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Publication - Professor Andrew Sturdy

    Promoting solutions and co-constructing problems - Management consultancy & instrument constituencies?

    Citation

    Sturdy, A, 2017, ‘Promoting solutions and co-constructing problems - Management consultancy & instrument constituencies?’. Policy and Society.

    Abstract

    The concept of ‘instrument constituencies’ has recently emerged in policy research to reflect actors and practices focused primarily on articulating and promoting policy solutions. A central component of this is that, with such an emphasis on promotion, policy maker decisions might be made ‘non-rationally’, subject to supply push rather than being demand-led. In particular, the ‘solutions’ of instrument constituencies come before, rather than after, the problems they are held to solve – solutions chasing problems. Key actors associated with instrument constituencies are external consultants who construct and sell policy solutions. However, there remains very little research in policy fields on detailed consulting practices. Furthermore, the extent to which their activities match the problem chasing of the instrument constituency concept is untested. As a start in addressing such neglect, this article draws on data from secondary sources from research, outside the policy field, in organisation studies. In particular, it compares promotional practices in consulting with the supply push element of the instrument constituency model, finding that they correspond, but only partially. Consultants do not always construct problems for their clients to fit their prepared solutions, nor do they simply conform to the conventional, ‘rational’ model. Rather, it is shown that they also simultaneously co-produce both problems and solutions with clients, combining supply-push and demand-led approaches. Thus, we are able to add to our understanding of the instrument constituency model, by confirming the relevance of consultancy, but also arguing that the model need not be so strongly associated with problem chasing (and non-rational decisions). Rather, the case of consultancy draws attention to how decision making through instrument constituencies can occur along a continuum of three positions, from problems pre-dating solutions, being (co-) constructed at the same time to their production after the ‘solution’. The implications of this are explored for the models of other policy innovation actors and further research.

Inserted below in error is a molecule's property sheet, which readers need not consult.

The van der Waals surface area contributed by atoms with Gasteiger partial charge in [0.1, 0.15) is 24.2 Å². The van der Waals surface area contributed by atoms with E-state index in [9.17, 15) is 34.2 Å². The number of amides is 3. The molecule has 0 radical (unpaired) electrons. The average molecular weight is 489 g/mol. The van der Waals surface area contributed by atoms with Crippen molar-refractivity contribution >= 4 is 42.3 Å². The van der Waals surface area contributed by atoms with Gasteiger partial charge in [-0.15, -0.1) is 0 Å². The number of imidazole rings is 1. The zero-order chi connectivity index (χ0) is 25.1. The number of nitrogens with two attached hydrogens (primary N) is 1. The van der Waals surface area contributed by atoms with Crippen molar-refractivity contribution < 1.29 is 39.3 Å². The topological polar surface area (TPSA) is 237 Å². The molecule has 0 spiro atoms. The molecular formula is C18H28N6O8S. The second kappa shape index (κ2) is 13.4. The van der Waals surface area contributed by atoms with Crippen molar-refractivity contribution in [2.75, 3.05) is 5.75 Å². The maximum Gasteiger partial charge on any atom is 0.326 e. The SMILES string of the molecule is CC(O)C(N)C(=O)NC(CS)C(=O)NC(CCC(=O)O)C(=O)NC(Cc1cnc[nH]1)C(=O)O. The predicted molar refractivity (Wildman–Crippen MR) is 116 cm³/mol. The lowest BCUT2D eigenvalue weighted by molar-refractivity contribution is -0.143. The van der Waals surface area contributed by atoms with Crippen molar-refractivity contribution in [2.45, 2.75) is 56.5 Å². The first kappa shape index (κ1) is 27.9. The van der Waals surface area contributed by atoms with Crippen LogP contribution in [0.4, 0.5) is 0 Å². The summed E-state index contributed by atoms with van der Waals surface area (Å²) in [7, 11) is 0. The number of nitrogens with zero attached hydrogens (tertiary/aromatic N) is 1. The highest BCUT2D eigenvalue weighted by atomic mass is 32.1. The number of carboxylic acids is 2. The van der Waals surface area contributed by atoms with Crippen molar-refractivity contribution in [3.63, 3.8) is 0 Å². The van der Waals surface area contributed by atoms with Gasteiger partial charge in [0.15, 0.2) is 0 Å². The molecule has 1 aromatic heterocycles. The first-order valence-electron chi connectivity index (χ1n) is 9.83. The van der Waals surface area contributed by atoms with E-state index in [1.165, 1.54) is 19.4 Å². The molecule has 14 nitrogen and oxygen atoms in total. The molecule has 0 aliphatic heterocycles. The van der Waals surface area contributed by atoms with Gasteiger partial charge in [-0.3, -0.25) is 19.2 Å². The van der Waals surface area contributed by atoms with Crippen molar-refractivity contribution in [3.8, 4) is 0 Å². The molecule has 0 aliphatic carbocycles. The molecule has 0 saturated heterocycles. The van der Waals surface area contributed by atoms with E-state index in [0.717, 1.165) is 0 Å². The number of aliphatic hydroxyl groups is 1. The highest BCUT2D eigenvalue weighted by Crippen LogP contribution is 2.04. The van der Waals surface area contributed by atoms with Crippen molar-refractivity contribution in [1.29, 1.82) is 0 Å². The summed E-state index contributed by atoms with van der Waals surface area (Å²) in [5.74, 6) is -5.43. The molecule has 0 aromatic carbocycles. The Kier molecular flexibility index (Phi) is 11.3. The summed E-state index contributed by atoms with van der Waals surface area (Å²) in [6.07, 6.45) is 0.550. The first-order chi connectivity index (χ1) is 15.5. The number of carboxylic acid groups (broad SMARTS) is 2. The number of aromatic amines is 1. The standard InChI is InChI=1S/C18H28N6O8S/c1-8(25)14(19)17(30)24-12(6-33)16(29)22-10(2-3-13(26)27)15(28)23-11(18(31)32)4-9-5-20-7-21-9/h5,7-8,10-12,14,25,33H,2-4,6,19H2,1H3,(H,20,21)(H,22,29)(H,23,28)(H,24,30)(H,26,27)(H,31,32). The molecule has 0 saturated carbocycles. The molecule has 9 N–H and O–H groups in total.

Full details in the University publications repository